Lincoln Center Theater’s Epiphany begins with an ominous rumbling that’s so mighty it might measure on the Richter scale. Dishes and glasses on the set clink and chatter. The effect seems to set the stage for something of enormous magnitude.
Don’t hold your breath. Brian Watkins’s intriguing, but ultimately blurry and low-impact, group portrait inspired by James Joyce’s The Dead emerges more like an artistic exercise or theme and variation on that famous 1914 short story than a fully satisfying drama on its own.
If you’re familiar with the source material and are content picking out points of connection — names, events, and other twists — there is plenty to keep you busy. Otherwise, you might find yourself wondering how many calories actors burn as they navigate staircases set designer John Lee Beatty fashioned for the production.
Like Joyce’s work, the action unfolds at a get-together at an old house in January. A man named Gabriel is a key guest in both stories. In Watkins’s vision, Morkan (Marylouise Burke) is hosting a party that’s all about renewing interest in celebrating epiphany. Gabriel, alas, a renowned author, is a no-show. That’s too bad, since Gabriel alone knows what this gathering is really all about.
Fasten your seat belts, it’s going to be a bumpy party — and a tonally jolting play. Over its intermission-free 110 minutes, the mood meanders from sophisticated dinner party to farce with a bleeding flesh wound to what seems to be shaping up as a murder story — or is it? During that time, the word "epiphany" is uttered close to three dozen times, though no one present has a firm grasp on its definition.
Freddy (C.J. Wilson), a math teacher who drinks too much and just lost his mother, speaks for everybody early on when he inquires, “What is the epiphany, by the way? What are we celebrating?” Loren (Colby Minifie), a bright young woman who’s helping Morkan, says, “I actually don’t know.”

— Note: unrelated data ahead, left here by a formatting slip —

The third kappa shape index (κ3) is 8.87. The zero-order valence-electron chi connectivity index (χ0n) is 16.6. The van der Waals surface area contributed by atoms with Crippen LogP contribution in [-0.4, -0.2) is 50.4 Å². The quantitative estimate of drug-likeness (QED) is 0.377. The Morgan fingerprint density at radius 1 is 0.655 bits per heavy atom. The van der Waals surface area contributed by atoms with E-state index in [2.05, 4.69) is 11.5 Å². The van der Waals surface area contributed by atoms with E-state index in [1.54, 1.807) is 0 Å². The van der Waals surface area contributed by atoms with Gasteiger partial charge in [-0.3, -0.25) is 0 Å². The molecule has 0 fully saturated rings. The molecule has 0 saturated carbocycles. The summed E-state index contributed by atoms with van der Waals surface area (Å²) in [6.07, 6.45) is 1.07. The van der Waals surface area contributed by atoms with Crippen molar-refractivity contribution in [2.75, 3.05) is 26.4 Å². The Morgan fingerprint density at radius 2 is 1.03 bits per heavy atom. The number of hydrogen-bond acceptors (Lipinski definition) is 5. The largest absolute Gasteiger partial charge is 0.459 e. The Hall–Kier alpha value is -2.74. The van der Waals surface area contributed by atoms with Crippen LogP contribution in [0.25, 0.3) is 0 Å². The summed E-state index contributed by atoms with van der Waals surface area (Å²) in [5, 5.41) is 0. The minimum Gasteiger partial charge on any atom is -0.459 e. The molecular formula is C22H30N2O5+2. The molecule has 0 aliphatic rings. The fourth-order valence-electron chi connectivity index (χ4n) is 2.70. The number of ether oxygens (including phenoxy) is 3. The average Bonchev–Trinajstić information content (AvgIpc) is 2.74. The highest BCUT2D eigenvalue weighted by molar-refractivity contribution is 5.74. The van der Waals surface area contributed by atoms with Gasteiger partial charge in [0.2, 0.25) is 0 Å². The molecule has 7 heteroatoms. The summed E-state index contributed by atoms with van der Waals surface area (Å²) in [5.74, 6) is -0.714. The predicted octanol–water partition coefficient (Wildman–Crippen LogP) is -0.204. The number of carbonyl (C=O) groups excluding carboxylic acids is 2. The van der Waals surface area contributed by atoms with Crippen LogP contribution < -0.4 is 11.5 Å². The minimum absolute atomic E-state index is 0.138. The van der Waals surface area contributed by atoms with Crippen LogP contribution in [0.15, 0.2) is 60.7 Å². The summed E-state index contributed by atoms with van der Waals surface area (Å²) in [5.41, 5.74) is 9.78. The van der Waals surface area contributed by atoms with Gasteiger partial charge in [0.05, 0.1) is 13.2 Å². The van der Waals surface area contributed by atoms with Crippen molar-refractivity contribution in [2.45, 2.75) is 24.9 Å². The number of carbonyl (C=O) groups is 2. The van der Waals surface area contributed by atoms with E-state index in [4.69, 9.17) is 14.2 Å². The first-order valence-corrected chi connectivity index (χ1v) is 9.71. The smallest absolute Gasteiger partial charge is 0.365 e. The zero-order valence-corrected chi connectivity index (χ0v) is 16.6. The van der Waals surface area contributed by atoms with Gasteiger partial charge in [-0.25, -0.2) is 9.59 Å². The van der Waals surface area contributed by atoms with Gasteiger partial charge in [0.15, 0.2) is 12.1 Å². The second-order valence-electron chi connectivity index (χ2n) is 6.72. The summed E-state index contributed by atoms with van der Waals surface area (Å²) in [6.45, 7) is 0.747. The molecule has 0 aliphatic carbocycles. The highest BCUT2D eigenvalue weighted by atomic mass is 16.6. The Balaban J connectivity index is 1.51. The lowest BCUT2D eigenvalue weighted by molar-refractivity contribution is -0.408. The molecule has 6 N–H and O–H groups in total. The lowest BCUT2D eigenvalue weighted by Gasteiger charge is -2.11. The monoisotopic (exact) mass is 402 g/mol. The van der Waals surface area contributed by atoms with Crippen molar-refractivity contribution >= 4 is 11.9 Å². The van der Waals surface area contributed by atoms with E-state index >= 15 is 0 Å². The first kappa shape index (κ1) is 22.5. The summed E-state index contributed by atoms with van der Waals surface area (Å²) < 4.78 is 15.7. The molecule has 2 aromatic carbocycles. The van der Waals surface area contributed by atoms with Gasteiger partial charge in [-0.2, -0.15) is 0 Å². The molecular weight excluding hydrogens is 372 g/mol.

She’s not alone. Aran (Carmen Zilles), Gabriel’s worldly partner attending on his behalf, connects epiphany to the manifestation of miracles. But she’s uncertain. Charlie (Francois Battiste), a lawyer, thinks epiphany may be tied to a literary tradition. His partner, Kelly (Heather Burns), a musician, has no clue.
They and other guests, including Morkan’s elderly friend Ames (Jonathan Hadary), can’t rely on the internet or their phones for help on figuring things out. As everyone arrives they must stow their devices in a box that gets sealed up tighter than a Yondr pouch at Take Me Out.
“Is this what you do on epiphany?” asks Taylor (David Ryan Smith), a marketing pro, as he surrenders his cell. His partner, Sam (Omar Metwally), a psychiatrist with boundary issues who likes to hear himself talk, is in the dark along with everyone else.
Over the course of the shindig, guests make the best of the weird situation. Small talk is made. Worldviews are shared. Wounds both literal and figurative are inflicted. Goose, galette, and gin are consumed. A discordant tune is played on a piano. A wistful song is sung. A dark secret is shared. Snow falls.
In director Tyne Rafaeli’s ensemble cast, a few performances stand out even while the enigmatic play doesn’t leave much of an impression. Burke’s signature quirky style consistently engages. Minifie’s natural performance grounds and energizes the proceedings. Wilson and Hadary bring gentle hits of humanity.
At the end, Morkan delivers a couple lines to the motley partygoers. It struck me — like an epiphany — that she might have also been addressing theatergoers through the playwright’s words. “Thank you all so much for coming,” she says. “I’m sorry none of it made sense.”
Photo credit: Carmen Zilles, C.J. Wilson, Colby Minifie, Marylouise Burke, Omar Metwally, and David Ryan Smith in Epiphany. (Photo by Jeremy Daniel)